Ah, Halloween. The feel of the crisp October breeze in the late afternoon and the sounds and sights of giggly costumed kids abound!
Kids in spooky werewolf costumes, lovely princess outfits, superhero get ups that transform a 3-foot child into a mini muscle man, and of course pets dressed up as devil dogs, hot dogs or angels. Halloween is a fun day filled with laughter, surprises, tricks, and… treats.
What to do with the treats?
I hear so many parents complain about what to do with the treats after Halloween. Kids want to eat the treats while parents want to curb the consumption of treats, and in some cases parents cannot resist eating the treats as well. Here are a few suggestions to having a guilt-free Halloween.
- Establish rules before Halloween. In my household, we have a jar designated for candy and treats. We keep only what fits in that jar, and the rest gets thrown away or given away. This has caused my child to be very judicious about what treats she wants to keep. Banished are the lollipops, spicy candies, gummy bears and gum. In the jar go the chocolates and the occasional chewy candies. My daughter has figured out that she values the chocolate treats much more than the other candy, so those make up the bulk of what is in the jar. This process allows her to be in control and make her own decisions. As such, there are no temper tantrums or angry feelings. Your family could establish something similar or have other pre-established guidelines such as “no gum” or “no sticky candy." These have to be developed before Halloween season so it does not come as a surprise to anyone.
- Contact your dentist’s office. Many dental clinics will “buy back” unopened Halloween treats. Some dental clinics will offer a nominal payment per pound of treats for registered patients ($1 a pound for a $5 maximum, for example). Other dental clinics accept donated treats during a specified time period around Halloween. Contact your dental clinic to find out if they participate in a similar program.
- Donate the treats. There are quite a few websites such as http://www.operationgratitude.com/ that will accept donations of unopened Halloween treats. The treats are sent to troops serving overseas. Check with your local food pantries too. Some local food pantries accept unopened factory wrapped donated treats that they use for special occasions.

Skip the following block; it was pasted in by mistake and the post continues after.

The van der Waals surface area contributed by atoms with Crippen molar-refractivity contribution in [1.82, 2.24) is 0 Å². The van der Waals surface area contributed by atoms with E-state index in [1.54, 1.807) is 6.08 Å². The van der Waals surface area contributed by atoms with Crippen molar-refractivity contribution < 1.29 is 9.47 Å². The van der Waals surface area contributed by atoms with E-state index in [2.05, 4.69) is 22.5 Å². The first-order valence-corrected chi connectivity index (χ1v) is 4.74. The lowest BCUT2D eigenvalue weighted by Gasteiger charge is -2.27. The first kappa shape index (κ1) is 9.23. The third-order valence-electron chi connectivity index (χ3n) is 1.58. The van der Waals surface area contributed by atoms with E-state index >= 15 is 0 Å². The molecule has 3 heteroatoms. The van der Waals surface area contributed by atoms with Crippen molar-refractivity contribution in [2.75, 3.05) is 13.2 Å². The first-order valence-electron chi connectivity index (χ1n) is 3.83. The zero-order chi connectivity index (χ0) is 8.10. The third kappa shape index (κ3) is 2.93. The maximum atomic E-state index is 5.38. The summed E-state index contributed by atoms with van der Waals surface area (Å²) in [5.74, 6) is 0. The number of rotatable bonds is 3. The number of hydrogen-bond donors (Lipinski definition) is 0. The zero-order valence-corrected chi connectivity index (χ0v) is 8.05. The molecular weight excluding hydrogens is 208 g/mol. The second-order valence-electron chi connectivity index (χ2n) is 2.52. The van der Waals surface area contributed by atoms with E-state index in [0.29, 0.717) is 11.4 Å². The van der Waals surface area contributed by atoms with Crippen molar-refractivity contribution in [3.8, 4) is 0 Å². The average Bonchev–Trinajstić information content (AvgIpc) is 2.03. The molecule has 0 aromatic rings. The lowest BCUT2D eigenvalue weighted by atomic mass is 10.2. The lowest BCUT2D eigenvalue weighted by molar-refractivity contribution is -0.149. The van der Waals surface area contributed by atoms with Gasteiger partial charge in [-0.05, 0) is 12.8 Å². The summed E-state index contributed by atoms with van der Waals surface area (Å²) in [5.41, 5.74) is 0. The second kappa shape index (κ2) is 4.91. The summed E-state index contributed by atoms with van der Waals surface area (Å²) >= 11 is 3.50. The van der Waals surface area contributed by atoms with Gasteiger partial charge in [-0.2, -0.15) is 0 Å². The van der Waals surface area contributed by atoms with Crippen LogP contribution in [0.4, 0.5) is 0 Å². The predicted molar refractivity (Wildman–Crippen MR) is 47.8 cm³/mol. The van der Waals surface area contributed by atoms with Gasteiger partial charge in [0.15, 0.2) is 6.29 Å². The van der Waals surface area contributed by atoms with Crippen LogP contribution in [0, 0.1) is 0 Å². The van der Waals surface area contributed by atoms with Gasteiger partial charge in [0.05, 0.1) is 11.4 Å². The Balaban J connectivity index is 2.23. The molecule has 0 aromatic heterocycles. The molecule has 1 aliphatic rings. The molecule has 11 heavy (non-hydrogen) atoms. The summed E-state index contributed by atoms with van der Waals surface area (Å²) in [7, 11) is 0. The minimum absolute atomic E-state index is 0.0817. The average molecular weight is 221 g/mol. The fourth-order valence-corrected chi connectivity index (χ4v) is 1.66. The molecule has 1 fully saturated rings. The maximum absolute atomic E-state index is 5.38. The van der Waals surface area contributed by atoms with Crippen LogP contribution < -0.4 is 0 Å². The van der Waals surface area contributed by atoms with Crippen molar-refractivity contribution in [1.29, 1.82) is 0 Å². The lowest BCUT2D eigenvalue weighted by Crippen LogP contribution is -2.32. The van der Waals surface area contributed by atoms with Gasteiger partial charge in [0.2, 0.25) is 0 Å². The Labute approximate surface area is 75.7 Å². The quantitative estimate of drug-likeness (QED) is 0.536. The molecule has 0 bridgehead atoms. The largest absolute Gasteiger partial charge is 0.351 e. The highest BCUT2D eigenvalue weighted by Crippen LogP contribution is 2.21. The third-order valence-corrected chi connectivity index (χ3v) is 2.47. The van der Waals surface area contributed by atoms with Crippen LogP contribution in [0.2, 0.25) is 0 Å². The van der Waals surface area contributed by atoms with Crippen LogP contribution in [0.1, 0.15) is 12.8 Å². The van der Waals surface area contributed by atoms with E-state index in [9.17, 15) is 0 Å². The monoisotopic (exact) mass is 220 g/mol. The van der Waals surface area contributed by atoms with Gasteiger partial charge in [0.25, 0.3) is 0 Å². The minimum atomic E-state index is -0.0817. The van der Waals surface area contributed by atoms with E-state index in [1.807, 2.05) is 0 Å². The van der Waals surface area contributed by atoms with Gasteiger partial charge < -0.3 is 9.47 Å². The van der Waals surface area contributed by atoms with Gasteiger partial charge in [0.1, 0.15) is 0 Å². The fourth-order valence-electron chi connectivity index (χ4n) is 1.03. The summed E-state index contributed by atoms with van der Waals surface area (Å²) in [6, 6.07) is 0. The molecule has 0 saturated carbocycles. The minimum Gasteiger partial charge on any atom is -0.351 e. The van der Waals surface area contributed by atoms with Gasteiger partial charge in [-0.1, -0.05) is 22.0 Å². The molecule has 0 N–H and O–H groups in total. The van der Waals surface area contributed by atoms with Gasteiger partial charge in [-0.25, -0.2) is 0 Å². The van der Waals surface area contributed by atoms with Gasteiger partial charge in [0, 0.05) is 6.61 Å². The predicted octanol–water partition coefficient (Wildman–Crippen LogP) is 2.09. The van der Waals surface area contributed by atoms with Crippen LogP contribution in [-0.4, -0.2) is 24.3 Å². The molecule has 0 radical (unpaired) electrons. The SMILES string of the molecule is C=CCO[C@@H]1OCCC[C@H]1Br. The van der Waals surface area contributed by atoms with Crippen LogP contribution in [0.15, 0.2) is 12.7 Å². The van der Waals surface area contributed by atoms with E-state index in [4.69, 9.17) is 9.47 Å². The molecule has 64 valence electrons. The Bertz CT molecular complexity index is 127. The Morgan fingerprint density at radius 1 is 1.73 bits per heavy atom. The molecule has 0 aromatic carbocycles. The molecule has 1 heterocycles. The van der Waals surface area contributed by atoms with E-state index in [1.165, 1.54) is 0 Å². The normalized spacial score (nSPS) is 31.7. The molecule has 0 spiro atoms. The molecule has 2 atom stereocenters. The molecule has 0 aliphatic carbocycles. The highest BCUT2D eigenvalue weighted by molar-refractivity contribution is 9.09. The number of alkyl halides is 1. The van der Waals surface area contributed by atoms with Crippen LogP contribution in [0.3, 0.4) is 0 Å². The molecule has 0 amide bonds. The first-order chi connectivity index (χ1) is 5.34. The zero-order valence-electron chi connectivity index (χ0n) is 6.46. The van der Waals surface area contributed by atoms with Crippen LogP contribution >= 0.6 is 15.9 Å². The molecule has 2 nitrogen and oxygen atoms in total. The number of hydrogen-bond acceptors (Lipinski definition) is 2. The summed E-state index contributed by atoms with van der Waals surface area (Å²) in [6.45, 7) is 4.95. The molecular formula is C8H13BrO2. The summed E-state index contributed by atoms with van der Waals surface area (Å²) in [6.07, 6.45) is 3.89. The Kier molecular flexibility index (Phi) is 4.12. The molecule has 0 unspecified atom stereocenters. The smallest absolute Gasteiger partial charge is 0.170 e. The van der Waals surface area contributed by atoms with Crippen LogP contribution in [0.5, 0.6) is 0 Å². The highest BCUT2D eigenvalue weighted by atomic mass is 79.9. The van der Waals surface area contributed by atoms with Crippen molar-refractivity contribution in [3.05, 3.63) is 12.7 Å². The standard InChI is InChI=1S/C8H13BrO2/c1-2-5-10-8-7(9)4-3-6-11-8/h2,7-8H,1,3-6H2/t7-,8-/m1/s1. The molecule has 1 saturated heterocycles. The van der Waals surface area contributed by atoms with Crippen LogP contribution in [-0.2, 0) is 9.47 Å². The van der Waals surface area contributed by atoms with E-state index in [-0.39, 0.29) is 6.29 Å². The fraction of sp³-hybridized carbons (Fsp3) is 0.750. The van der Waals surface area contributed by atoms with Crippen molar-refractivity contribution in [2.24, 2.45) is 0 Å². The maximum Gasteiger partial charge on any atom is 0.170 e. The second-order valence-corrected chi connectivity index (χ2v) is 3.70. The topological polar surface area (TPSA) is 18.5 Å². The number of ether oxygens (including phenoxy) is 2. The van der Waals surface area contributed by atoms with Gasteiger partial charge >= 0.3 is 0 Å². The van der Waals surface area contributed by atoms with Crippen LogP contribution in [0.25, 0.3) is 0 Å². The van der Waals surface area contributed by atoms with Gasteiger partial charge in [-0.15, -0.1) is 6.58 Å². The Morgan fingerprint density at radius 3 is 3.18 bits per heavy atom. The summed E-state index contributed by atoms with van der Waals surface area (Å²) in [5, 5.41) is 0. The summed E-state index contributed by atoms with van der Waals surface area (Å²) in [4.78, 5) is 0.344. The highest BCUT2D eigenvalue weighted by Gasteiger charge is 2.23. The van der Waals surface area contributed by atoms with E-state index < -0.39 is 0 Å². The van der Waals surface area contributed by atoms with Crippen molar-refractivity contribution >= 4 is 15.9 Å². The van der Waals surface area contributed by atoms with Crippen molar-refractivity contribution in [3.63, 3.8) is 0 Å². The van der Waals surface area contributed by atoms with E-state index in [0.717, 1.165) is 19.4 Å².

- Consider non-candy types of food to give out as treats. Small boxes or packages of raisins or other dried fruit, animal crackers, granola bars, pretzels and the like are healthier alternatives to giving out sugary treats that often have little or no nutritional value.
- Consider non-food items as treats. Consider items like pencils, glow sticks, tiny decks of cards, bookmarks, small containers of Play-Doh, key chains, stickers and other non-food items as treats. If you want a Halloween treat that promotes physical activity, consider bouncy balls, jump ropes, or beanbag hacky sacks. You can purchase these items in bulk at a considerable discount from many online stores or from discount stores in your area. My family has been giving out non-food treats for years, and the responses I hear from kids have never been disappointing. I have yet to hear a “What? No candy?”
Whatever you do this Halloween always examine your children's treats for choking hazards or any kind of tampering before eating them. Avoid eating homemade treats made by strangers and consider keeping only factory wrapped treats.
Exercise while you trick-or-treat
To balance the increased intake of sugar and calories from all of those treats, think of different ways to incorporate fun and fitness into trick-or-treating. Here are a few suggestions that will provide an opportunity to be active this Halloween:
- Challenge your kids to skip or hop on one foot from door to door. Mix it up and ask them to walk backwards from one door to the next, and then skip from that door to the other, etc.
- Organize your neighborhood or school to purchase inexpensive pedometers and have a pedometer challenge for your children.
- Have your kids walk from door to door instead of driving them.
- Freeze dance: put music on for everyone to dance to (like the Monster Mash song) then pause the music. When the music pauses, everyone has to freeze in their positions.
- Walk the pumpkin patch instead of buying the pumpkins from the store. Better yet, when you’re at the pumpkin patch walk to the patch instead of taking the tractor.
- Before Halloween, walk around the neighborhood to look at Halloween decorations instead of riding in the car.
- Find a 5K race and sign up as a family to participate.
- Do a corn maze or haunted house; it’s a spooky fun way to add a few extra steps in your day.
Incorporating fitness into Halloween can be fun. Always remember to be safe when trick-or-treating. Carry a flashlight, wear reflective apparel and always inspect the treats kids receive before eating them. Happy fit Halloween, everyone!